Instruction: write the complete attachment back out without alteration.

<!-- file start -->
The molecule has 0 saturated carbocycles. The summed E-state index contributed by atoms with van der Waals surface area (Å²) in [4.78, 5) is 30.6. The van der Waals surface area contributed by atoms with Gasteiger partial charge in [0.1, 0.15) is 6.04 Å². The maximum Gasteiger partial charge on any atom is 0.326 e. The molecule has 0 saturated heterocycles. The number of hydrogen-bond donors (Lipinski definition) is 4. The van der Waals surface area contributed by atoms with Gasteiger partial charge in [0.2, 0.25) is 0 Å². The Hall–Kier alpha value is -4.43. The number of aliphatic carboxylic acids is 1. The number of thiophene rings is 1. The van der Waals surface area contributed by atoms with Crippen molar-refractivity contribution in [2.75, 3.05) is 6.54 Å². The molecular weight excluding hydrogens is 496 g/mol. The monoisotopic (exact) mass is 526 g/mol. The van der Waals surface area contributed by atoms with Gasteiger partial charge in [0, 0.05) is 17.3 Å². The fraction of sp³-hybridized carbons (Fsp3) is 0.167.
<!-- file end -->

The molecule has 0 saturated carbocycles. The summed E-state index contributed by atoms with van der Waals surface area (Å²) in [4.78, 5) is 30.6. The van der Waals surface area contributed by atoms with Gasteiger partial charge in [0.1, 0.15) is 6.04 Å². The maximum Gasteiger partial charge on any atom is 0.326 e. The molecule has 0 saturated heterocycles. The number of hydrogen-bond donors (Lipinski definition) is 4. The van der Waals surface area contributed by atoms with Gasteiger partial charge in [0.2, 0.25) is 0 Å². The Hall–Kier alpha value is -4.43. The number of aliphatic carboxylic acids is 1. The number of thiophene rings is 1. The van der Waals surface area contributed by atoms with Crippen molar-refractivity contribution in [2.75, 3.05) is 6.54 Å². The molecular weight excluding hydrogens is 496 g/mol. The monoisotopic (exact) mass is 526 g/mol. The van der Waals surface area contributed by atoms with Gasteiger partial charge in [0, 0.05) is 17.3 Å². The fraction of sp³-hybridized carbons (Fsp3) is 0.167.